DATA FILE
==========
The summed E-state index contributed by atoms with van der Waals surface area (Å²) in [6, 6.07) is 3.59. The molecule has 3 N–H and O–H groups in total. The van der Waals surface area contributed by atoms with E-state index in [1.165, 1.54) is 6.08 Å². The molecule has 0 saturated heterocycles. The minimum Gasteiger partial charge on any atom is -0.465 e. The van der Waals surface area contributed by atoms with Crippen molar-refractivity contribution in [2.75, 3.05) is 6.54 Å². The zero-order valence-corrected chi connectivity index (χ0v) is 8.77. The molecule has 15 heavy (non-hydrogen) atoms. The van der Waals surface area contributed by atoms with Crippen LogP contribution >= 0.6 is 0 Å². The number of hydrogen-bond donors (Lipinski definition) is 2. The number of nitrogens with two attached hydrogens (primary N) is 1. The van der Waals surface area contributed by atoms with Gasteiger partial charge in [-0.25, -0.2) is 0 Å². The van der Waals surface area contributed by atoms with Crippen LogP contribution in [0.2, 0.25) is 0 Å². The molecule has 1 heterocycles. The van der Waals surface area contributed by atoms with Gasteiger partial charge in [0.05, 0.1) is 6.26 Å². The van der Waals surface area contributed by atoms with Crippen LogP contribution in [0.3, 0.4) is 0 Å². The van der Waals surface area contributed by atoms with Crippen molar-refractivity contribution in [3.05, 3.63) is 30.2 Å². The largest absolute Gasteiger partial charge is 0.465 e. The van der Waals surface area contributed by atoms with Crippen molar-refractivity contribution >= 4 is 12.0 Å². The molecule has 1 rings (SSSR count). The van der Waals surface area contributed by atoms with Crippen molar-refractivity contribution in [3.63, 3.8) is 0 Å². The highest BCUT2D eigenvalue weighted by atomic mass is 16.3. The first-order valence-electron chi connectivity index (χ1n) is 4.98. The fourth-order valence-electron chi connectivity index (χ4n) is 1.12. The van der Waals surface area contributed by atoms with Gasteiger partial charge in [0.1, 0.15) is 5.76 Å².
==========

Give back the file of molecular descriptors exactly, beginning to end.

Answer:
The summed E-state index contributed by atoms with van der Waals surface area (Å²) in [6, 6.07) is 3.59. The molecule has 3 N–H and O–H groups in total. The van der Waals surface area contributed by atoms with E-state index in [1.165, 1.54) is 6.08 Å². The molecule has 0 saturated heterocycles. The minimum Gasteiger partial charge on any atom is -0.465 e. The van der Waals surface area contributed by atoms with Crippen molar-refractivity contribution in [2.75, 3.05) is 6.54 Å². The zero-order valence-corrected chi connectivity index (χ0v) is 8.77. The molecule has 15 heavy (non-hydrogen) atoms. The van der Waals surface area contributed by atoms with Crippen LogP contribution >= 0.6 is 0 Å². The number of hydrogen-bond donors (Lipinski definition) is 2. The number of nitrogens with two attached hydrogens (primary N) is 1. The van der Waals surface area contributed by atoms with Gasteiger partial charge in [-0.25, -0.2) is 0 Å². The van der Waals surface area contributed by atoms with Crippen LogP contribution in [0.2, 0.25) is 0 Å². The molecule has 1 heterocycles. The van der Waals surface area contributed by atoms with Gasteiger partial charge in [0.05, 0.1) is 6.26 Å². The van der Waals surface area contributed by atoms with Crippen LogP contribution in [0.3, 0.4) is 0 Å². The van der Waals surface area contributed by atoms with Crippen molar-refractivity contribution in [3.05, 3.63) is 30.2 Å². The largest absolute Gasteiger partial charge is 0.465 e. The van der Waals surface area contributed by atoms with Crippen molar-refractivity contribution >= 4 is 12.0 Å². The molecule has 1 rings (SSSR count). The van der Waals surface area contributed by atoms with Crippen molar-refractivity contribution in [3.63, 3.8) is 0 Å². The highest BCUT2D eigenvalue weighted by atomic mass is 16.3. The first-order valence-electron chi connectivity index (χ1n) is 4.98. The fourth-order valence-electron chi connectivity index (χ4n) is 1.12. The van der Waals surface area contributed by atoms with Gasteiger partial charge in [0.1, 0.15) is 5.76 Å².